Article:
Society for Women receives honor for work

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By Linda Smith

A&E Editor

 

 

 

UD Society for Women members fill out mentor applications at a training session. -Photo by Kayla Nguyen
UD Society for Women members fill out mentor applications at a training session.
-Photo by Kayla Nguyen

Emma Tierney enters Barbara Cardwell Career Preparatory Center, finding herself at the end of a long hallway as her mentee spots her. The young girl has not seen Tierney for over a semester, and upon seeing her, runs down the hallway shouting “Emma! I have so much to tell you!” before giving her a huge hug.

Moments like these comprise the whole experience of the mentoring program from the University of Dallas Society for Women, which recently received a Partner in Education distinction from the Barbara Cardwell Career Preparatory Center. For three years, the group has visited one of Irving’s five high schools and its only non-traditional school, the Cardwell Center, to mentor at-risk high school girls. This year, 45 UD students are participating in the program. This number is a significant increase from past semesters with only four mentors.

The honor was described as “A formal acknowledgement of [UD Society for Women’s]commitment to our school and enhancing the lives of Irving ISD students” in an email to Society for Women president and co-founder Clare Myers from the dean of students at Barbara Cardwell, Terri Osborne.

Myers and fellow officers Kaitlin Meske, Kayla Nguyen and Nicole Johnson said they are excited to be receiving the distinction.

“It would basically be an official recognition that we’ve been working with them for a while,” Myers said. “We’ve made this commitment to keep working with their students and enhancing lives on both ends. She said, ‘You guys are making things better for our students,’ and I said ‘Well, it’s a reciprocal relationship.’ Our mentors get so much out of the program and it’s exciting for us to be able to have this distinction to mark the progress that we’ve made.”

The four seniors founded the Society for Women during the spring semester of their freshman year, with plans to have campus, community and far-reaching projects. After faculty advisor Pia Septien challenged the women to give the world what they could offer, they determined that they could help high school women in a mentoring role. Since then, the project has become their primaryfocus.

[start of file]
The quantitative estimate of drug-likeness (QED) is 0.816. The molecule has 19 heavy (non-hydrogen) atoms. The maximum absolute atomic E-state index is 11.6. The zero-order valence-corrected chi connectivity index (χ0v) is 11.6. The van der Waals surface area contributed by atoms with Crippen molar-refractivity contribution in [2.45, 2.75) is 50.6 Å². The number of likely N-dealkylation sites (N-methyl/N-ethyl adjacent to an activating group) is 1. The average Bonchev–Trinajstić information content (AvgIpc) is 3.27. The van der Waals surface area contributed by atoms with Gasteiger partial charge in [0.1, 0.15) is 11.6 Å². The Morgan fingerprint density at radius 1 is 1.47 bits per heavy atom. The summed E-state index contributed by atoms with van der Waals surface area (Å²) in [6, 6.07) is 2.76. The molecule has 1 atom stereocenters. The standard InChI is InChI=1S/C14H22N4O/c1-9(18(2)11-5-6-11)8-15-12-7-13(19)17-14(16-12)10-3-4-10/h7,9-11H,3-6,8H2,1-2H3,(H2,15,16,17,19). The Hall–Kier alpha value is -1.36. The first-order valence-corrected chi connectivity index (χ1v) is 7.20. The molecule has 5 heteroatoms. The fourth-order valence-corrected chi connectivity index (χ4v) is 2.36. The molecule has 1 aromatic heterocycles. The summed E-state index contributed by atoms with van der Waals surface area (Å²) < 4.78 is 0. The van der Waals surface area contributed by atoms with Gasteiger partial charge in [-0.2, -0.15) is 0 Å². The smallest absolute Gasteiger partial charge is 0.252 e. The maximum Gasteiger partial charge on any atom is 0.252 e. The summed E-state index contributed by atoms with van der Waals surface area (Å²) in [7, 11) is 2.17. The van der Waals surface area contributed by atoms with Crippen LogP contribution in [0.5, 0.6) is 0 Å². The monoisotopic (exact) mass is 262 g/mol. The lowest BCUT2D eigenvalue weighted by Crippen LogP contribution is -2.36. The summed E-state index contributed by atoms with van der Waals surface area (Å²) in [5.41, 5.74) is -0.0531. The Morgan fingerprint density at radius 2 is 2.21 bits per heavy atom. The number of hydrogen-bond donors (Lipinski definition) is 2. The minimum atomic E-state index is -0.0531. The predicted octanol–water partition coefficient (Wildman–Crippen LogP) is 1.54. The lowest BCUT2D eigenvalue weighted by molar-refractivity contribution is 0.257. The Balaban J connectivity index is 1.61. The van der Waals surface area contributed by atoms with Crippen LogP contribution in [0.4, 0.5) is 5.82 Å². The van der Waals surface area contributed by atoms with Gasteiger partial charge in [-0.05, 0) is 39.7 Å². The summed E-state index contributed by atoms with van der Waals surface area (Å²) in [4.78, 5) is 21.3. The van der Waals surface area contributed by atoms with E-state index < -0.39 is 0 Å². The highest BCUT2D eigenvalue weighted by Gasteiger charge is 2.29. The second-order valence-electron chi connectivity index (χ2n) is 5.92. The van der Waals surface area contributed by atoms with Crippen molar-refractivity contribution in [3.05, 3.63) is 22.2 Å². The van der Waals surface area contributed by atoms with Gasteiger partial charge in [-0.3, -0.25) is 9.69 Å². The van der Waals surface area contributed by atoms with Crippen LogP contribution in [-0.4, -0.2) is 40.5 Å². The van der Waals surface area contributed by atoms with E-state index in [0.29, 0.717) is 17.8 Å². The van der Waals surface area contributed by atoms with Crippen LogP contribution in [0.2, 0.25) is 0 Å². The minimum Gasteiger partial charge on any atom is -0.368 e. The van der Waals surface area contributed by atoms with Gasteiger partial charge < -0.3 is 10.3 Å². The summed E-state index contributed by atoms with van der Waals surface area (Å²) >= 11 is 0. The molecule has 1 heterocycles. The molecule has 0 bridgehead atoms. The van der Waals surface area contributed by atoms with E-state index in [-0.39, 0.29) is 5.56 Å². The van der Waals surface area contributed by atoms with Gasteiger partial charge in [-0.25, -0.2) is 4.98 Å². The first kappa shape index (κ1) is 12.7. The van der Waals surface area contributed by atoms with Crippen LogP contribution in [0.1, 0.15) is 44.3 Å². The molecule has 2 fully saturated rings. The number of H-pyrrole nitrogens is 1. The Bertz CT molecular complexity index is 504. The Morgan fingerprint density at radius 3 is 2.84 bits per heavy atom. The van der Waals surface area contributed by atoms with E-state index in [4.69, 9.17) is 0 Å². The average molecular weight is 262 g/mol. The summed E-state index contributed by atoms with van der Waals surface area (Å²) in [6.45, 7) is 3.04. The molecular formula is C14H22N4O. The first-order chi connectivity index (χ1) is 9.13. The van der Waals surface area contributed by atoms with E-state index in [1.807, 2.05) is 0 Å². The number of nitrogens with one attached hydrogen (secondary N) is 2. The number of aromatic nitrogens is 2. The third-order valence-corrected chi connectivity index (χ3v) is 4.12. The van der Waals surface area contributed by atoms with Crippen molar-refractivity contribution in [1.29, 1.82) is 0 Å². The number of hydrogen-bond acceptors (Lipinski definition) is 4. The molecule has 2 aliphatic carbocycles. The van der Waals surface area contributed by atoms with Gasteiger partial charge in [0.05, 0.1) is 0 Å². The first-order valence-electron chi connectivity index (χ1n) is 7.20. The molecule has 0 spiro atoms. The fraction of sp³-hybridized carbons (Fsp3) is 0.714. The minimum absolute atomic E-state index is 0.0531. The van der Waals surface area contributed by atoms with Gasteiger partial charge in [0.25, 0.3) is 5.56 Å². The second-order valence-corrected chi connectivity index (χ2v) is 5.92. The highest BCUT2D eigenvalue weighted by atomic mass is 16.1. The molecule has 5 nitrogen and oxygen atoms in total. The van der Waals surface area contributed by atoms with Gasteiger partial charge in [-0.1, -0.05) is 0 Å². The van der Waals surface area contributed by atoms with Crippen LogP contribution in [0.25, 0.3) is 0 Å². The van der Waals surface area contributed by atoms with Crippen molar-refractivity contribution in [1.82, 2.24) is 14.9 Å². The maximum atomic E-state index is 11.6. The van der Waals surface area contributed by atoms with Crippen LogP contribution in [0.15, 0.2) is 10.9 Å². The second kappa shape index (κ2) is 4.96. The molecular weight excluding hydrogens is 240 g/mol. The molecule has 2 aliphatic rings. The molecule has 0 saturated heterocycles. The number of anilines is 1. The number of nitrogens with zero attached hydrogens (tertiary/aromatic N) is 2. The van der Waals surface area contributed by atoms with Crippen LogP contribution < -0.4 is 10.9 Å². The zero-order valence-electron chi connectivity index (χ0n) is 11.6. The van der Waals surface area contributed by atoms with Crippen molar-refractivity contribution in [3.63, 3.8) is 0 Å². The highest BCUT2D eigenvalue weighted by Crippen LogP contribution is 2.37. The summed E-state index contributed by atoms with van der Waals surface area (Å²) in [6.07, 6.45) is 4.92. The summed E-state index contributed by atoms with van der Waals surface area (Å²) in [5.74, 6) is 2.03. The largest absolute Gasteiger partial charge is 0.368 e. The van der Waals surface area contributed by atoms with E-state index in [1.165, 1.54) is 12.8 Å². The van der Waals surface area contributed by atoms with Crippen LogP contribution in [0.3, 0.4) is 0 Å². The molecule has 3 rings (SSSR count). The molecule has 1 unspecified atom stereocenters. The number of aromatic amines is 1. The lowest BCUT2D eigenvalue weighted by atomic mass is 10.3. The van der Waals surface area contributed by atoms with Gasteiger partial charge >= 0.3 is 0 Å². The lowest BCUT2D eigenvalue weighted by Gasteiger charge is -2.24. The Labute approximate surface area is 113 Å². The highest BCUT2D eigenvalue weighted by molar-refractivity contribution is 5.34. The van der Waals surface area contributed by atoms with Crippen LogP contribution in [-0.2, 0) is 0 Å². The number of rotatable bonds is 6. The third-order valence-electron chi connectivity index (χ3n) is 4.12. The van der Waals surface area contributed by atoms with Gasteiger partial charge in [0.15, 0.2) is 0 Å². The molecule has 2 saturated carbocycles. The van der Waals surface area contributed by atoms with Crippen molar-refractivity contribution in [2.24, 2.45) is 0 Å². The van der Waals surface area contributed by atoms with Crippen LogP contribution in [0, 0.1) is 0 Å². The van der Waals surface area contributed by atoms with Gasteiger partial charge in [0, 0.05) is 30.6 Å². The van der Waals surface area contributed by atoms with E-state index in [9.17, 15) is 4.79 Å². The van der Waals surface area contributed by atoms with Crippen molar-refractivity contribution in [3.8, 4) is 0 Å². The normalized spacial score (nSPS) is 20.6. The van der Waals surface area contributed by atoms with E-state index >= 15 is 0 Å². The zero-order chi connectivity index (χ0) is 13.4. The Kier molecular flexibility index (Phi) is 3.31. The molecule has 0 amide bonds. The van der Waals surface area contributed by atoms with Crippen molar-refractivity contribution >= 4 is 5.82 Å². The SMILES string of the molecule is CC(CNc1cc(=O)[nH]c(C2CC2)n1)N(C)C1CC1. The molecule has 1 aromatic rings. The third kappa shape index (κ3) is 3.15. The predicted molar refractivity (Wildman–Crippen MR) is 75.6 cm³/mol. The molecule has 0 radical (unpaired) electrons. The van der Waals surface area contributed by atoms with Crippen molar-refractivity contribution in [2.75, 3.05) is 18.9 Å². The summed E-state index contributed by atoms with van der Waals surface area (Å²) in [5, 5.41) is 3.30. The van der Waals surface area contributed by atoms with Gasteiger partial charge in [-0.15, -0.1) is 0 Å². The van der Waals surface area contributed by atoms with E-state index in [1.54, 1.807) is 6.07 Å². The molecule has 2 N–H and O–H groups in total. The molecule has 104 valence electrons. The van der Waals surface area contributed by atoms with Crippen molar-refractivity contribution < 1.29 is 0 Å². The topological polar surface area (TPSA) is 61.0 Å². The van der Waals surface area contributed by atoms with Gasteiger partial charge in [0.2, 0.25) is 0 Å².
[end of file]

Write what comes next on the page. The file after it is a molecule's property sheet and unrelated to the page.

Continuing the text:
They have not been able to mentor every semester. Several factors go into the process, including a high staff turnover rate at Barbara Cardwell, which makes mentoring impossible some semesters. However, Myers said that the school is working hard to ensure that necessary steps have been taken to streamline the process. The amount of participants has grown exponentially since its inception.

“People here sometimes have difficulty finding where they want to volunteer and the fact that we’ve pitched it as a very condensed version of volunteering makes people realize, ‘This is something I can do,’” Myers said. “People are starting to realize that this is a way they can get involved and be able to fit it into their schedule.”

Osborne said that the commitment from the UD Society for Women is beneficial in many ways to the students at Cardwell. According to Osborne, more than 80 percent of Cardwell students are economically disadvantaged and all students are at-risk. Some are parenting, while others have necessary part-time jobs.

“It’s honestly been huge,” Osborne said. “The goal of our mentoring program is really to help the students value education and for them, the opportunity to talk with adults about their choices and setting goals help them determine a personal direction.”

Osborne has seen the mentoring program increase students’ confidence, promote college and career awareness, and spark new interests and conversations among several students in the school, including those without mentors.

“It offers our girls a greater chance at graduation because we’re already a non-traditional high school,” Osborne said. “Students that do come here are doing anything possible to actually achieve graduation and get a diploma, and it’s just one more way that they actually contribute to these students’ success when maybe they actually are in a situation where they need a second chance to get a diploma.”

The awards ceremony for the society will take place on March 3 at 7 p.m. on campus. Osborne welcomes any and all university students.

“We do invite anyone from the university to come out and support the Women’s Society,” Osborne said. “What they are doing on our campus is absolutely phenomenal and we value it so much.”

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